Even though he was ministered to by an angel of the Lord, Elijah continued his aimless meandering for forty days and forty nights, arriving finally at Mt. Horeb (Sinai). There the Lord would teach him a "little" lesson in a "big" way. Instructed to go out to the entrance of the cave, Elijah strangely remained where he was (v. 11) as the Lord signaled His approach through a strong wind, an earthquake, and a fire. But Scripture records that the Lord was not in them. After the fire, however, a still small voice was heard — a little sound or gentle whisper indicating the presence of the Lord. With this, Elijah shamefully wrapped his face in his mantle and then went out to the entrance of the cave, pouring out his self-pity and complaint to the Lord. It was not until then that Elijah moved to the entrance of the cave. What object lesson was Qod teaching Elijah? His complaint focused on Israel's stubbornness to be moved by the powerful manifestations of God through His ministry. He groaned that he was the lone faithful witness in all of Israel. But he was ignorant that 7,000 in Israel had also not bowed the knee to Baal. Elijah erroneously assumed that great manifestations of God's power like the one shown on Carmel were sufficient to move the people to commitment. Yet like them, Elijah also failed to be moved when God powerfully signaled His approaching presence. It took the still, small voice to move him. It is always the quiet voice of conviction that God uses to move people to action. The powerful evidences are but a means to arrest the attention of the individual. These are the ways of God. The very thing that Elijah blamed the people for — indifference to God's indispu overtures — he was guilty of also. Elijah acknowledged this when he covered his face as he went to the entrance of the cave. What a lesson for us in our service for the Lord! We may not always see the fruit of our labors among the unsaved or even in the lives of God's people, but we can be assured that He is quietly at work in some hearts to His glory. How big are the littie things!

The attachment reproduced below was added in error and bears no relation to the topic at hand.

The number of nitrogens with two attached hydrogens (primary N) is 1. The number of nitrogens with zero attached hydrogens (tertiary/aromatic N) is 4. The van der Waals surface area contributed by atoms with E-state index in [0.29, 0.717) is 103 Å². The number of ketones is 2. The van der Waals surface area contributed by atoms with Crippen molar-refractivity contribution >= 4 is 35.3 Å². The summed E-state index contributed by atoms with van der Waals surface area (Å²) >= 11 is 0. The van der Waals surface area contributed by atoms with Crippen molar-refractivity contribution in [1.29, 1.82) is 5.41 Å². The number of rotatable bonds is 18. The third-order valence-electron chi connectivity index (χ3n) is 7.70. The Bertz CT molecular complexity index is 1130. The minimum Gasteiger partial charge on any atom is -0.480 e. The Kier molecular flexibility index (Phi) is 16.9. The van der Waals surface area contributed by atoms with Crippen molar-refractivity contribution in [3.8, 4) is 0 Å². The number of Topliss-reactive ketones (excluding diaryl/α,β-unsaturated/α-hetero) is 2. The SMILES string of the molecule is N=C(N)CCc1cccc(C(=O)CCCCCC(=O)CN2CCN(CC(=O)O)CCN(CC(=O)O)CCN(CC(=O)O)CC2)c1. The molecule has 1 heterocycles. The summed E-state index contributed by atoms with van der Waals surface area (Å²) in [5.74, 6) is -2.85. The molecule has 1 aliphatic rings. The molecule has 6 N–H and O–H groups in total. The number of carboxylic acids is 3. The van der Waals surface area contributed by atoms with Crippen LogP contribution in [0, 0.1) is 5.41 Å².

We also see the value of little things in the life of Elijah's protege, Elisha. In 2 Kings 4:8-17, we read of a no woman of Shunem who honored this venerable servant of the Lord by providing a "little chamber" in her home — a place where he could rest during his ministry travels. It served as a spiritual "get-away" where he could come aside from the demands of ministry in order to be refreshed and renewed. Simply furnished, it proved to be a continual blessing as he often passed through the area. As a result of her hospitality, this well-to-do but childless women conceived and had a child within the year — a direct consequence of the assistance she gave to the Lord's worker and work. What is the lesson? Hospitality, no matter how "little" it may seem, is very big to those who need it, and brings unique blessings from the Lord to any who take advantage of the opportunity. (Rom. 12:13) reminds all believers to distribute "to the needs of the saints" and be "given to hospitality." When we do, we can be sure that a blessing awaits.


Finally, in 2 Kings 5, we have yet another example of the importance of "little"things. When a "little" maid was taken captive by the Syrian army, it was her selfless testimony for the Lord that triggered the event that led to the healing of Naaman the Syrian. She could have remained silent and been resentful of her situation, but she was willing to share the words of life to her nation's enemy. It was a little word by a little maid that effected a great change in the life of the doomed commander. As we share the good news of Christ—the very Word of life—to those around us in a selfless, sincere, and unpretentious way, we too can effect a tremendous change in the lives of those who need to hear its life-giving message. Not all the "little things" in the Bible are good things. But God can use these lessons to teach us great lessons through the "little" things in the Bible. How big are the little things!